I do love the original song (I tend to get my country groove on whenever it comes up in my iTunes shuffle, and it’s a good thing that’s usually when no one is around).
But this attempt of mine to live a life that’s aware of the God-things in it occasionally (often) affords me the opportunity to get sort of Gibbs-slapped by realizations of how I’m trying to make things work for me. I think I’ve mentioned before, I might be a bit of a control freak. Just a smidge. Not neurotically, or anything. I’m pretty sure.
One day a week I have choir rehearsal, and my schedule has shaken out such that I have a couple of hours of downtime after my last class and before rehearsal, so I usually try to reset, do dinner, and head to the church about half an hour or so early to hang out in the chapel. It’s my Sabbath, in a way, my time to be in the silence of reviewing the week and really slowing down enough to notice God in my life and in the songs I’m about to sing.
Anyway, this week, I had company over, so I left my house later than usual. When I got to the church, I realized that something had been changed for the service Sunday that wouldn’t make my life miserable at all, but would need me to do some extra work to accommodate the change. I was honked off, then, that I would need to do the extra work but more that no one had thought I needed to know this new information—yes, I would figure it out by other ways, but I would have liked to be in the loop, to be part of the team I was supposedly on.
So I spent what little time I had before rehearsal arranging to fix that, and then in rehearsal (which, let me just say right here, my fellow choir members are kind of the most rocking people around) I got into a discussion with a friend of mine about an understanding of a Church tenet on which we seem to have very different views. This isn’t unusual for me and this friend or for me and a lot of the people at church, but my first reaction is often, unfortunately, that I must be wrong or that I haven’t considered something from enough angles.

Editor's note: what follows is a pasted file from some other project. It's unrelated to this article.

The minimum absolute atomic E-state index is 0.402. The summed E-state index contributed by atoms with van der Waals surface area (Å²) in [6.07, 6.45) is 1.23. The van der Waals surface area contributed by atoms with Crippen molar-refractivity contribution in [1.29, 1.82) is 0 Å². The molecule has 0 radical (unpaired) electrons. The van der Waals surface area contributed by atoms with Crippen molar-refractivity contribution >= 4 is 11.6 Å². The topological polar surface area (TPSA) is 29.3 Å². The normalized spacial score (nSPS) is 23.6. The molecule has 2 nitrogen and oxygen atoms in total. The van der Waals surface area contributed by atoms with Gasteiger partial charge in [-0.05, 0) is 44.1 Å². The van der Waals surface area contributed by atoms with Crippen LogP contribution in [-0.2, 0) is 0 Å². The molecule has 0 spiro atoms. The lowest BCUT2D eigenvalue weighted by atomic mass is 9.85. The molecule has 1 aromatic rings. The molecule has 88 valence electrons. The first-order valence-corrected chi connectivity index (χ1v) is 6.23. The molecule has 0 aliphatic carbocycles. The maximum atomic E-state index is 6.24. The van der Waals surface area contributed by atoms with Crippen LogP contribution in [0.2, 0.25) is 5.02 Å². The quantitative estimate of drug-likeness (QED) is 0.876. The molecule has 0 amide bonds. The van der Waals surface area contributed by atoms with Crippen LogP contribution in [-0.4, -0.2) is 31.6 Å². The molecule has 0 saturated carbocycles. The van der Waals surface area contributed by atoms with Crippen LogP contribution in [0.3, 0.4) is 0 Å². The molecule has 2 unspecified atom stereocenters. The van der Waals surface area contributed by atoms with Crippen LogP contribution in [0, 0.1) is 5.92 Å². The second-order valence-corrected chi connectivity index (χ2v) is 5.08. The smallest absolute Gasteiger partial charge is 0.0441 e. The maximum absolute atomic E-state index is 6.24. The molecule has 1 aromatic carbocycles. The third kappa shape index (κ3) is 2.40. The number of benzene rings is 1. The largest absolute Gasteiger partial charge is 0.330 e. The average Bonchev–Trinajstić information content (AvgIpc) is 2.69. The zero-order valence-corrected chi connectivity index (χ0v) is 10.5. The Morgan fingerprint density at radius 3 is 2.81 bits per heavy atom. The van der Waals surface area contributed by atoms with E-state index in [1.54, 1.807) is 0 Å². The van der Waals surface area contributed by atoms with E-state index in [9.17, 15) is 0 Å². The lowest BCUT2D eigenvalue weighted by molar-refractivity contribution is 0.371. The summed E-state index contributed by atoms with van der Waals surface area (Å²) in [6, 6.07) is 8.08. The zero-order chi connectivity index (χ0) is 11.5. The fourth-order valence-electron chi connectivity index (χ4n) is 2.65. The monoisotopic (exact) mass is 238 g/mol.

So then I was defensive in my own mind about that on top of being frustrated about the service change and on top of never having stopped from what has been an exceptionally busy couple of weeks filled with people and expectations and the general life of living flat-out.
Fortunately, sometimes God doesn’t wait for me to get subtle hints. In the middle of the rehearsal, as I’m sort of stewing in my own heart about the things that I shouldn’t be mad or worried about but am, and then being mad at myself for not being able to let such things go, I actually start listening to the songs I’m singing. “What a blessedness, what a joy is mine, leaning on the everlasting arms.”
When I was at my last church, I worked in the office, and church became about a paycheck for me, which is part of why I’m so gun-shy about any kind of ministry. I don’t want to be a Christian in any sense that means I do church stuff and then I go home; I don’t want to feel like a Christian but forget to believe in a God I can trust. I realized that I was more worried about the service change or the erudite level of my own beliefs when held against others than I was about why I was at church in the first place. I was forgetting that God can handle all of my stuff easily and that that wasn’t what I needed to worry about, anyway.
If I hadn’t had the time to accommodate the change in service plans, no one would have hated me for it. No one thought to tell me because everyone’s super busy and, honestly, because what I do is icing on the cake; awesome, but not necessarily vital. And my friend is a very intelligent and amazing person, but in a very different part of her faith journey than I am. Seeing a concept from different sides doesn’t make me wrong, nor does it make her wrong; it just means that that serves a different purpose for her than it does me. I had forgotten that God is not about His house or my responsibilities or other people’s opinions; He wants me, and, if that’s all I have to give, that’s enough.
The minute that I thought I could skip centering on God was the minute that I lost my center, and having danced before I know exactly how important the center is to balance. I was off-balance that night and I wasn’t willing to admit, at first, that I needed to give up all of things I thought were vital to admit Who wanted me there in the first place—thank God He reminded me.
Be careful not to practice your righteousness in front of people in order to be noticed by them. If you do, you will have no reward from your Father in heaven. (Matthew 6:1, ISV)